The western and eastern inquisitors can satisfy their lust for prosecution only if they succeed in getting hold of all the victims simultaneously in good time. The new KZs designated as “internment-camps,” and the POW-camps in all the zones of occupation, offer them an almost inexhaustible reservoir. Beyond that, however, an unprecedented manhunt begins in all lands and zones — a boom for snitches, slanderers, and informants as never before. England’s foreign minister Anthony Eden proclaims triumphantly in the House of Commons: “The biggest manhunt is in progress, from Norway to the Bavarian Alps.” A million men are sought, hounded, and hunted.
The enormous expenditure has nothing to do with the inevitable success. In contrast to the emigration of the 1930s, only a fraction of the suspects flees abroad. The prominent political and military leaders remain in the country, and some voluntarily turn themselves in.
The second most powerful man in the state, Reich’s Marshal Hermann Goering, finds a way to contact the 36th Division of the U.S. 7th Army through Colonel Bernd von Brauchitsch. At the agreed location, Brigadier-General Robert J. Stack and the Reich’s Marshal meet. Goering raises his marshal’s baton and the American general salutes. Should it not still be possible for victor and vanquished to face each other chivalrously — as after Sedan in 1871 and at Compiègne in 1940? On that occasion the victorious generals Keitel and Jodl had accorded military dignity to Marshal Petain and General Huntziger.
This hope is all too quickly dashed. “Shaking hands with Murder!” howls international trash-journalism. The U.S. brigadier-general with the German name, Stack, had to pay dearly for his chivalry. The “scandal” is played up until it reaches Eisenhower, who overloudly demonstrates his indignation and disapproval.
Reich’s Marshal Goering is first brought to the division’s headquarters. The American commander, Major-General John E. Dahlquist, chats innocently with the captured highest German officer. Goering too is naïve enough still to assume that he will be brought to Eisenhower for negotiations. He is quartered in a private home in Kitzbuehel. A dozen reporters appear for an interview lasting several hours. But not a line of it appears in the world press. Eisenhower’s order suppresses these democratic excesses. In a few days the captured Reich’s Marshal metamorphoses into “War-Criminal No. 1.”
In Flensburg on 13 May 1945, the chief of the Supreme Command of the Wehrmacht, Field-Marshal Keitel, is arrested by Englishmen and led away like a criminal. Only four days previously he was accepted as the German representative in surrender-negotiations at the Soviet headquarters in Karlshorst. In this capacity he signed the surrender-document. (Previously, when he is leaving the airport, the biggest limousine is offered to him. Keitel hesitates. “At your service,” says the escorting Russian officer, “You are the Field-Marshal.”)
No top German officer extracts himself from responsibility by fleeing or emigrating. Until 23 July 1945 the former Supreme Commander of the German Navy, Grand-Admiral Raeder, lives outside Berlin in Babelsberg, officially registered and unharrassed. Then he is suddenly arrested with his wife and thrown into the prison at Lichtenberg. Both are freighted off to Moscow and “interned” there until the beginning of the International Military Tribunal at Nuremberg.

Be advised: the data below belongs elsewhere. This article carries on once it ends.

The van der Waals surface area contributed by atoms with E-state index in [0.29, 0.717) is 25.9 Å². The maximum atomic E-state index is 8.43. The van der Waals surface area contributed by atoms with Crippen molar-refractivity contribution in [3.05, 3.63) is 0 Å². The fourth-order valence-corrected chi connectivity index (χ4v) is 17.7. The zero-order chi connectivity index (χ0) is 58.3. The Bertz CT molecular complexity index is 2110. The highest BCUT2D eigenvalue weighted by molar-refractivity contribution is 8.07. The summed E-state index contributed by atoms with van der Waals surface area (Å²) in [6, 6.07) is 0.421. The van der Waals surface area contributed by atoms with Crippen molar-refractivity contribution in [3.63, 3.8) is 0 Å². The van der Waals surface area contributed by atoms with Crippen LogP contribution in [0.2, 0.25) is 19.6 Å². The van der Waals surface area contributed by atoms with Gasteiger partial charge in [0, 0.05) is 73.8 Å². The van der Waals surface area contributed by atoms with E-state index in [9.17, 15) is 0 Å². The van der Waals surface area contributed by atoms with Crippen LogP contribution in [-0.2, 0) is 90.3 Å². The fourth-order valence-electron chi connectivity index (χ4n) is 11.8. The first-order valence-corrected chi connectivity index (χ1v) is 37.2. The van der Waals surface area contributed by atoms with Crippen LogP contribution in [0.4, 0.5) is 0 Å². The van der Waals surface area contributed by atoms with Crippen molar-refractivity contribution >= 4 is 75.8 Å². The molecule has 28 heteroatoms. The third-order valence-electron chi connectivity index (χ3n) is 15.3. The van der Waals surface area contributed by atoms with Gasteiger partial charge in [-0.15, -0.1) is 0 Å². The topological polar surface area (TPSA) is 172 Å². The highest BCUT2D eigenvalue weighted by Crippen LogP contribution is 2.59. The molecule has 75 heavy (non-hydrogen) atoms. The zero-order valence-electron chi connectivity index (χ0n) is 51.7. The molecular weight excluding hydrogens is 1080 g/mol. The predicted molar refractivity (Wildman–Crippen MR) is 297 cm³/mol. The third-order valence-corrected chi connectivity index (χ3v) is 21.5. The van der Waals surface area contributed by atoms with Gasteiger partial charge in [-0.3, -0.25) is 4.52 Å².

. An article with this title appeared in Britain’s News-Chronicle of 12 May 1945. This was a newspaper that had some reporters, like the Jew Arthur Koestler, who were Communists, and of course their bias was reflected in their writing. The article claimed that U.S. Brigadier-General Stack’s handshake with Goering had angered the British people. The Associated Press quoted the News-Chronicle for American readers, and summarized a similar sentiment expressed by a radio-commentator in Paris. Ironically, it seems that the News-Chronicle derived the expression that formed the title of the piece, “shaking hands with murder,” from an utterance of the right-wing politician Gideon Oliphant-Murray, who had spoken those words 23 years earlier in the House of Lords: “Mr. Gideon Murray made a violent attack on Lloyd George, whom he accused of shaking hands with murder in Russia and Ireland, and whose shiftiness in policy had caused the Empire to lose Ireland.” (Glasgow Herald, 27 June 1922)
. Although Robert J. Stack became notorious as the American general who shook Goering’s hand, in comments 22 years later Stack seems to minimize the extent of his hospitality to Goering and the incident’s importance (The Free Lance-Star, 30 August 1977). It is not evident that Stack suffered in any material way, but embarrassment may have motivated him to represent his interaction with Goering as less friendly and less respectful than it was. The photographic record shows not so much Stark, but certainly his superior, Dahlquist, being quite friendly with Goering, smiling and patting him on the back. The scene of the press-conference also has Goering apparently being treated with great respect, as a celebrity.
. Although Eisenhower refrained from saying specifically who was guilty of “faulty judgment” in his fulminations to the press, the Associated Press, 15 May 1945, attached a large portrait of Dahlquist.
. Dahlquist knew German well enough to chat without the assistance of a translator.
. Haertle seems to be wrong here. Although Eisenhower may have suppressed reports of Goering’s press-conference of 11 May 1945 in the part of Europe under his authority — which would not be at all surprising — some of Goering’s statements were reported in the United States and Canada on 11 and 12 May 1945.